With kindest regards
Many thanks for your good wishes. I look forward to hearing about your visit to Germany, I’ll be very interested in the new insights which you will have gained at Dr Gorter’s clinic in Cologne.
Back from Germany after my latest treatment. Dr Nesselhut believes that the DC therapy is responsible for holding my metastases stable and is very pleased with this level of success. Regarding possible residual benefits from the chemotherapy (terminated last August) he argues that these would have lasted maybe a few months only. Now he wants to increase the effectiveness of my DC treatment, in order to achieve shrinkage, by adding hyperthermia. This will start on my next session in April.
Alison, Stacie and Peter,
Many thanks for your good wishes. Certainly my immune sytem does seem very strong at the moment, I didn’t even catch the influenza which has been hitting a lot of people here in UK, even after my wife had it.
Peter, you raise a very good point regarding weight. I went from my usual 82kg (before I was diagnosed with cancer) down to 67kg (after surgery) then I was putting weight back on and went to 74kg before switching diet. Now I’m around 70kg ie about 12kg (equals 26lbs) below my pre-cancer weight. Although I eat quite well I just cannot seem to put weight back on – let’s face it this type of diet is ideal for slimmers ! I do eat lots of fish for protein (and for Omega-3) but I’m still very skinny. Thinking of taking some nutritional advice about this but I wouldn’t want to compromise the anti-cancer benefits of my regime. In what way did you modify your diet ?
By the way I’m not on a macrobiotic diet as such. I’ve developed a diet which I find appetising. I eat no meat, no dairy products, no sugar, and no added salt. I eat brown rice, wholegrain pasta, wholemeal bread, vegetables, oily fish and fruit for desert and snacks (of course the fruit has sugar but I can’t do anything about that). I do enjoy meso soup with seaweed and shitake mushrooms etc. All strictly organic. The diet is socially very restrictive – we can’t eat in restaurants and when I’m in Duderstadt we have to buy organic produce from the local health shop and give this to the hotel kitchen to cook for me (they’ve got used to this quirky english guy !).
Just to let you know that I had my latest scan results this week and my secondary tumours are still stable. Shrinkage would have been great but stable is fine.
My UK oncologist doesn’t know why they are stable, he says that occasionally he does see this but (he cautions) eventually growth would be expected to re-start. He’s seen unexplained stability lasting for years.
He accepts that my immunotherapy treatment in Germany may be responsible but says (quite rightly) that it’s not proven. He does not attach much credibility to my diet and supplement regime (which I commenced last August after my chemotherapy was terminated).
I shall be discussing the scan results with Dr Nesselhut in Duderstadt next week. I imagine that I will continue with the immunotherapy. Something is responsible for holding my tumours stable and it may well be the immunotherapy. The only way I could be sure would be to stop the immunotherapy and see what happens but I don’t have the courage to conduct such an experiment on myself.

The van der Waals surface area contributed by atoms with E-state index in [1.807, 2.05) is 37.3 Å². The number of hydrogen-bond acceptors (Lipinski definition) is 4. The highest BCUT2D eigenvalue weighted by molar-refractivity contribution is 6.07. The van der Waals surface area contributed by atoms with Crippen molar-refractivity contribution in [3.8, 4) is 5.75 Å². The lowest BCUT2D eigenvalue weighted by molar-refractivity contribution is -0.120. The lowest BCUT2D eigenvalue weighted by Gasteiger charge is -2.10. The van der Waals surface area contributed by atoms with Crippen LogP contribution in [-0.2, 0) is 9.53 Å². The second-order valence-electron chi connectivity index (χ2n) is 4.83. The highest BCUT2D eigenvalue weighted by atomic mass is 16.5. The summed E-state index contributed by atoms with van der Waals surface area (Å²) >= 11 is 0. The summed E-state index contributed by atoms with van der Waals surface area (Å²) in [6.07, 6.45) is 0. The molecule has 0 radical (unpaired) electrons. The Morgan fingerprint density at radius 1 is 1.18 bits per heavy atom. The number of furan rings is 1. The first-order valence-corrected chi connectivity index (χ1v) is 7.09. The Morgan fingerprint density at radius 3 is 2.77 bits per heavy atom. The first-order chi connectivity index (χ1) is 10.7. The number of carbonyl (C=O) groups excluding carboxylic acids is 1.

In the meantime everyone who sees me nowadays says how well I’m looking – I’ve completely lost that pale cancer look. And it’s really great not having to face the side effects of chemotherapy.
You mentioned that your husband’s alkaline phophatase (ALP) levels were high and that you are treating this with milk thistle. My own ALP is 173 u/L (don’t knoiw whether these european units make any sense compared with US measurements) which on my blood results is labelled as high but my doctor says it’s nothing to worry about. I’d appreciate your comments on the implications of high ALP.
That’s excellent news, I’m so happy for you. I also had the Gem-Carbo combination and it did seem to be working for me (slight shrinkage of about 10% which in fact counts as “stable”) but after just 3 months they had to suspend the chemotherapy due me not tolerating it very well – what happened was that my platelets fell to a dangerously low level and didn’t recover very much after the chemo was stopped. Seems like some people tolerate chemo better than others, but obviously it’s quite an effective combo.
Hoping that your next MRI is good, best of luck
I came accross “The DCA Site” which includes a chat room dedicated to DCA, you may be interested:
By the way it seems like the Alberta team is going straight into stage 3 clinical trials (I guess the previous useage of this drug for metabolic disorders means that Stages 1 and 2 aren’t necessary).
Many thanks for bringing this to our attention. It looks like a very promising development. It’s interesting that there have been a couple of other potential “silver bullet” therapies hitting the news in the past 2 months (I’m thinking of the P53 gene therapy in China and the genetically modified virus therapy in Oxford UK). And there is DC immunotherapy (which is still experimental but which I’m currently having). I get the feeling that in a few years time there really will be that silver bullet, the only question is whether existing sufferers can survive long enough to benefit.
Coming back to DCA, did you watch the CNN interview ? I came accross this link from another poster on this site but I can’t find the post any more – anyway here’s the link: